I first read Chimamanda Ngozi Adichie's novel Americanah as part of my final exam for graduate school. It was being hailed as one of the first attempts at a "Great Global Novel," which means that, in academic terms, it was a Very Important Novel (any lit majors or graduate students will understand how gaga literary scholars get over branding things Very Important Novels). From my experience, however, Very Important Novels are not always Very Enjoyable Novels, and so I didn't have particularly high hopes of it being a fun read.
For the sake of my sanity (and my final grade), thank the book gods that I was wrong.
Americanah manages to not only be a critical darling and a scholar's dream, but is also a novel you want to recommend to your best friend or your book club. The plot revolves around Ifemelu, a young Nigerian woman who comes to the United States for schooling and eventually writes a popular blog on race in America from the point-of-view of a non-American black person. She eventually decides to return home to Nigeria and must adjust to life back in Africa, surrounded by her old friends and ex-boyfriend, Obinze.
Gorgeously written, funny, and at times heartbreaking, Americanah is a fascinating look at how race operates in America, Britain, and Nigeria. It's also an amazing depiction of a young woman turning her back on convention to follow her heart, regardless of where it takes her.
If you aren't convinced already, I've included some of my favorite quotes of Americanah below. You'll want to pick up a copy to read (or reread) when you're finished:
1. "The more she wrote, the less sure she became. Each post scraped off yet one more scale of self until she felt naked and false."
2. "And she had ignored, too, the cement in her soul. Her blog was doing well, with thousands of unique visitors each month, and she was earning good speaking fees, and she had a fellowship at Princeton and a relationship with Blaine - "You are the absolute love of my life," he'd written in her last birthday card - and yet there was cement in her soul. It had been there for a while, an early morning disease of fatigue, a bleakness and borderlessness. It brought with it amorphous longings, shapeless desires, brief imaginary glints of other lives she could be living, that over the months melded into a piercing homesickness."
3. "She thought nothing of slender legs shown off in miniskirts - it was safe and easy, after all, to display legs of which the world approved - but the fat woman's act was about the quiet conviction that one shared only with oneself, a sense of rightness that others failed to see. Her decision to move back was similar; whenever she felt besieged by doubts, she would think of herself as standing valiantly alone, as almost heroic, so as to squash her uncertainty."
4. "She liked that he wore their relationship so boldly, like a brightly colored shirt. Sometimes she worried that she was too happy. She would sink into moodiness, and snap at Obinze, or be distant. And her joy would become a restless thing, flapping its wings inside her, as though looking for an opening to fly away."
5. "He was one of those people who, in his village back home, would be called "lost." He went to America and got lost, his people would say. He went to America and refused to come back."
6. "Ifemelu shook her head and turned to the window. Depression was what happened to Americans, with their self-absolving need to turn everything into an illness. She was not suffering from depression; she was merely a little tired and a little slow. 'I don't have depression,' she said. Years later, she would blog about this: 'On the Subject of Non-American Blacks Suffering from Illnesses Whose Names They Refuse to Know.' A Congolese woman wrote a long comment in response: She had moved to Virginia from Kinshasa and, months into her first semester of college, begun to feel dizzy in the morning, her heart pounding as though in flight from her, her stomach fraught with nausea, her fingers tingling. She went to see a doctor. And even though she checked 'yes' to all the symptoms on the card the doctor gave her, she refused to accept the diagnosis of panic attacks because panic attacks happened only to Americans. Nobody in Kinshasa had panic attacks. It was not even that it was called by another name, it was simply not called at all. Did things begin to exist only when they were named?"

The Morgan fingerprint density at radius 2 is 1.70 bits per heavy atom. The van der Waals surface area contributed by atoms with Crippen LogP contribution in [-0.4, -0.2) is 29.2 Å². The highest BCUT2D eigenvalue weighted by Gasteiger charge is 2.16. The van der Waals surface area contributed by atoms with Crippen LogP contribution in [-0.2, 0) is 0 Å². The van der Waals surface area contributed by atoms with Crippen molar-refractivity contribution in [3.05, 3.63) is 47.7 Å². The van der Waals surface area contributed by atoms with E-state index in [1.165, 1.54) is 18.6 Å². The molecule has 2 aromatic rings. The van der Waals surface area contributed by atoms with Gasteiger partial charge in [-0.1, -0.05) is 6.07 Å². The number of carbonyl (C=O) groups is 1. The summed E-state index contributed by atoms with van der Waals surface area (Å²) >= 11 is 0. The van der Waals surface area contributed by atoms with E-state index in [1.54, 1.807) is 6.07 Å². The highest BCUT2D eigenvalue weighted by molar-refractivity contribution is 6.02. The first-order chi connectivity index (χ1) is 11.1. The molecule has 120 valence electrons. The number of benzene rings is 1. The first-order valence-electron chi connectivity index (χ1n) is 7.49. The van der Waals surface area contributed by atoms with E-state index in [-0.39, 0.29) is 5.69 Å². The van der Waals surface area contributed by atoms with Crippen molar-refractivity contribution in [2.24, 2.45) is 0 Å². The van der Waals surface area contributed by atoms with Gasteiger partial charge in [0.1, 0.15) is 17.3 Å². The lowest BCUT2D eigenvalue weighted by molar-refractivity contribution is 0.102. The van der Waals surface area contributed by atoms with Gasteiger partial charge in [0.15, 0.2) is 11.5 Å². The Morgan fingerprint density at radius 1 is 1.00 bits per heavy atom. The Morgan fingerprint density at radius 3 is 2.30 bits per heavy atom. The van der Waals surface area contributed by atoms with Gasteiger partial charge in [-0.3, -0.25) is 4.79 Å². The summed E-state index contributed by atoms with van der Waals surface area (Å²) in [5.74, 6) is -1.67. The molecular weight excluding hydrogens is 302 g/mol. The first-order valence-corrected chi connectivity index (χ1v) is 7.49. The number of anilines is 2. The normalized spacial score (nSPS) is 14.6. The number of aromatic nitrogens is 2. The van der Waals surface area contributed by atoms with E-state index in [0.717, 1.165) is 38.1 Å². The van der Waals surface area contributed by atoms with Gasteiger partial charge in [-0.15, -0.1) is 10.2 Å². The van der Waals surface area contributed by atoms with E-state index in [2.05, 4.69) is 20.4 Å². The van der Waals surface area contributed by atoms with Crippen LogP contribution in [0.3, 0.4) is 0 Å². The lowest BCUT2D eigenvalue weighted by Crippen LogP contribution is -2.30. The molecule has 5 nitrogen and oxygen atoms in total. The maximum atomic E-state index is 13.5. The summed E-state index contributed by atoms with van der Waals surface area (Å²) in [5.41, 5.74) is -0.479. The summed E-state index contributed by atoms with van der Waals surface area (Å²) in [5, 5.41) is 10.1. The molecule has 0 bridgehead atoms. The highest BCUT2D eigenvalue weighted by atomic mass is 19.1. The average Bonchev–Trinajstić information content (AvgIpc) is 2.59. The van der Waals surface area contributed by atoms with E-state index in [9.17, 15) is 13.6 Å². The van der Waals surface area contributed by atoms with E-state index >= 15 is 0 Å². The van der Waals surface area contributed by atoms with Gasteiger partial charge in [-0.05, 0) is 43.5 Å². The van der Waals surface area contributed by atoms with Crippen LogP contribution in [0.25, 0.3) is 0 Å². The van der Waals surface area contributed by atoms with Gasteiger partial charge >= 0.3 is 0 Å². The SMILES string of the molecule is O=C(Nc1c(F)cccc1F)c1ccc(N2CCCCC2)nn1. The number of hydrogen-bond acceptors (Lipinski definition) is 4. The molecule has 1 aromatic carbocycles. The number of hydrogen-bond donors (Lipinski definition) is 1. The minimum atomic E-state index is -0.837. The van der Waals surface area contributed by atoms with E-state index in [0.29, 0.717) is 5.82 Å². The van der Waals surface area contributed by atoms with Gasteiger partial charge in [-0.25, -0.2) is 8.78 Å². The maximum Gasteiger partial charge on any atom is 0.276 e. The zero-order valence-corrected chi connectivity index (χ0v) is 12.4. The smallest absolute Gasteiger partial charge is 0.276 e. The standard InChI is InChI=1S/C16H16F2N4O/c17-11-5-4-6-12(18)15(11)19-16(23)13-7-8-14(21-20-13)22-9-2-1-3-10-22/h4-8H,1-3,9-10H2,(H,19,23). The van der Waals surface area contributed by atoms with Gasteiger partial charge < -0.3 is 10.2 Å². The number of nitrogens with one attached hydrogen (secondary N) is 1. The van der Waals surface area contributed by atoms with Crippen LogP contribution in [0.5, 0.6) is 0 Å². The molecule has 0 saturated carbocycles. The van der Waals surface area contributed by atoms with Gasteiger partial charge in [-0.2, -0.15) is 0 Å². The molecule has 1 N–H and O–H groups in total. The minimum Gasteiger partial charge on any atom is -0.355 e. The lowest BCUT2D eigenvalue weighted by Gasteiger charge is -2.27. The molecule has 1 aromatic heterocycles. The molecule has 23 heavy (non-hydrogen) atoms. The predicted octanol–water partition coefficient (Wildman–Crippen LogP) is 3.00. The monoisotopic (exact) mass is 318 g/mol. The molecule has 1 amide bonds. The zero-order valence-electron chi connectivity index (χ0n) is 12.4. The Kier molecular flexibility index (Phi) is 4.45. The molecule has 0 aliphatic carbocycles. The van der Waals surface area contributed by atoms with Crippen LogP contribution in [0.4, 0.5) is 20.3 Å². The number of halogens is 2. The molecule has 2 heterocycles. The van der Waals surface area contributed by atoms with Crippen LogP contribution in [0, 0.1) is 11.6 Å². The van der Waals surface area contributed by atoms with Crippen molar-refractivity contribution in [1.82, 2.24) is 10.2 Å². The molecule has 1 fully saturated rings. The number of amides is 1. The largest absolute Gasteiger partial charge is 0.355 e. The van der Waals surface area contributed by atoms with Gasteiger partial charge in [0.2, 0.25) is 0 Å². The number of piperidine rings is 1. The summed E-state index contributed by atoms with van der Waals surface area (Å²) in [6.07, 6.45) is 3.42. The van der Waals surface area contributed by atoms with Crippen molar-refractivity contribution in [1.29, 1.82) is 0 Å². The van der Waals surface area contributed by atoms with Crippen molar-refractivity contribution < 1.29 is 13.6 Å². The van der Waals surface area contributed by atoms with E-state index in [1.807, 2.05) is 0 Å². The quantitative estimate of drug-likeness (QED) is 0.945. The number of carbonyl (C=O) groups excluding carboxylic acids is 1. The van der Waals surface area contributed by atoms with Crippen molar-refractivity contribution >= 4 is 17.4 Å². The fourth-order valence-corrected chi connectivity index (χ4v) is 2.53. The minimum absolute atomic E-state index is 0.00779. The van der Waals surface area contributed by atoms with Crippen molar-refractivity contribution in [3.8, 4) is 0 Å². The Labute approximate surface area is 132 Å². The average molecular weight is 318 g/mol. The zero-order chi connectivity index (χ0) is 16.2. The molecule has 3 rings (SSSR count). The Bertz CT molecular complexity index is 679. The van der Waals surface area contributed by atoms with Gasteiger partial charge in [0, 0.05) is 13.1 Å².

7. "It was true that race was not embroidered in the fabric of her history; it had not been etched on her soul."
8. "You see, in American pop culture, beautiful dark women are invisible. (The other group just as invisible is Asian men. But at least they get to be super smart.) In movies, dark black women get to be the fat nice mammy or the strong, sassy, somewhat scary sidekick standing by supportively. They get to dish out wisdom and attitude while the white woman finds love. But they never get to be the hot woman, beautiful and desired and all. So dark black women hope Obama will change that. Oh, and dark black women are also for cleaning up Washington and getting out of Iraq and whatnot."
9. "Alexa, and the other guests, and perhaps even Georgina, all understood fleeing from war, from the kind of poverty that crushed human souls, but they would not understand the need to escape from the oppressive lethargy of choicelessness. They would not understand why people like him, who were raised well fed and watered but mired in dissatisfaction, conditioned from birth to look towards somewhere else, eternally convinced that real lives happened in that somewhere else, were now resolved to do dangerous things, illegal things, so as to leave, none of them starving, or raped, or from burned villages, but merely hungry for choice and certainty."
10. "There was something wrong with her. She did not know what it was but there was something wrong with her. A hunger, a restlessness. An incomplete knowledge of herself. The sense of something farther away, beyond her reach."